LOOKING BACK: Craggy ruins mask blood, sweat, tears
THE wallum scrub around Torbanlea is generally flat and densely vegetated so that, when traversing through it on foot, little can be seen beyond the immediate vicinity.
The sounds of the forest are limited to those produced by insects and birds, but there are pockets where the weight of recent human history make it clear this has not always been the case.
For many decades this area was alive with the sounds and sights of coal mines.
The mines are long gone but their shadows linger on.
One of the many mines dotted throughout the region was the Burgowan No. 7 Mine.
It began production in 1926 and closed in October 1968 after more than one million tonnes of coal had been brought to the surface.
At any one time, between 70 and 100 men were employed at the mine.
For many years these men were joined by pit ponies underground to get the ore to the surface, and it wasn't until 1953 that diesel locomotives replaced the ponies.
The principal equipment used by the men far below the surface were picks and shovels.
Upon stumbling through the forest into the clearing, the first indication that this was a mine site is the square chimney rising about 30 metres from the ground.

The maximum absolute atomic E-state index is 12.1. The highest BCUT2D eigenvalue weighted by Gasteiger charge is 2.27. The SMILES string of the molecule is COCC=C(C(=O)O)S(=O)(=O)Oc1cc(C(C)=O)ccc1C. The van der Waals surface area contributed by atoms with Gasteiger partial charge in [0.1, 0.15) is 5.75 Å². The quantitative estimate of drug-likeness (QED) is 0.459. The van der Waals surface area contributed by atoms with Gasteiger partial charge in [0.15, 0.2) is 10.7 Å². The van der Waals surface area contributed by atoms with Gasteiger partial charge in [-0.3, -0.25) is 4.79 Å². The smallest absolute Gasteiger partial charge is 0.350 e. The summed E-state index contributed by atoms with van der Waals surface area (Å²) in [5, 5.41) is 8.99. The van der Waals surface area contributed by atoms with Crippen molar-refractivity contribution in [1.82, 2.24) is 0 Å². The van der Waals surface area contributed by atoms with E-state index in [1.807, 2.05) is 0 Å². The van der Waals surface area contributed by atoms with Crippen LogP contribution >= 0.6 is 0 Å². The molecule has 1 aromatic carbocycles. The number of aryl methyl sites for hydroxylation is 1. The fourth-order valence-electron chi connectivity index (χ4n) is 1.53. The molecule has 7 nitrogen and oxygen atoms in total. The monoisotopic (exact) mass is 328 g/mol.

Constructed in 1926 with bricks, concrete and iron framing, its life so far can be divided into roughly equal years of industrially serving the operation of the mine and then standing silent as a monument.
Within the forest this is not the only monument now slowly being reclaimed by nature.
The landscape itself reflects the workings of the mine with giant mullock heaps towering over the otherwise flat scrub.
Amongst the mullock heaps are artefacts and remnants of this mine and the men who worked here.
For those with an interest in this remarkable aspect of our history, nearby, at Howard, The Burrum and District Mining Museum is doing a great job in preserving and presenting the region's historical connection to mining.
The 1950s are often regarded as the best years for the Burrum coal industry, with a steady supply being required at the nearby Howard Power Station, the railways and other local sites.
Coal was also exported through the Urangan Pier.
Exploring the craggy ruins, rusting remnants and scarred landscape of this mine is an eerily evocative experience.
It is probably an experience that means different things to different people.
Are they a symbol of humanity's fragility, endurance or transience?
They are all this and more.
Ruins are a touchstone in the stream of history.
Men lived, worked and died here in these mines.
Fortunes were won and lost.
Tunnels were dug, buildings erected and mountains of earth pushed aside, but now nature is retaking its hold.
Through the blood, sweat and tears of previous generations we have arrived at the state of development we now enjoy.
A state of development that allows me to come out here into the forest, admire the historic ruins and think about what they mean to me.
Perhaps this is progress?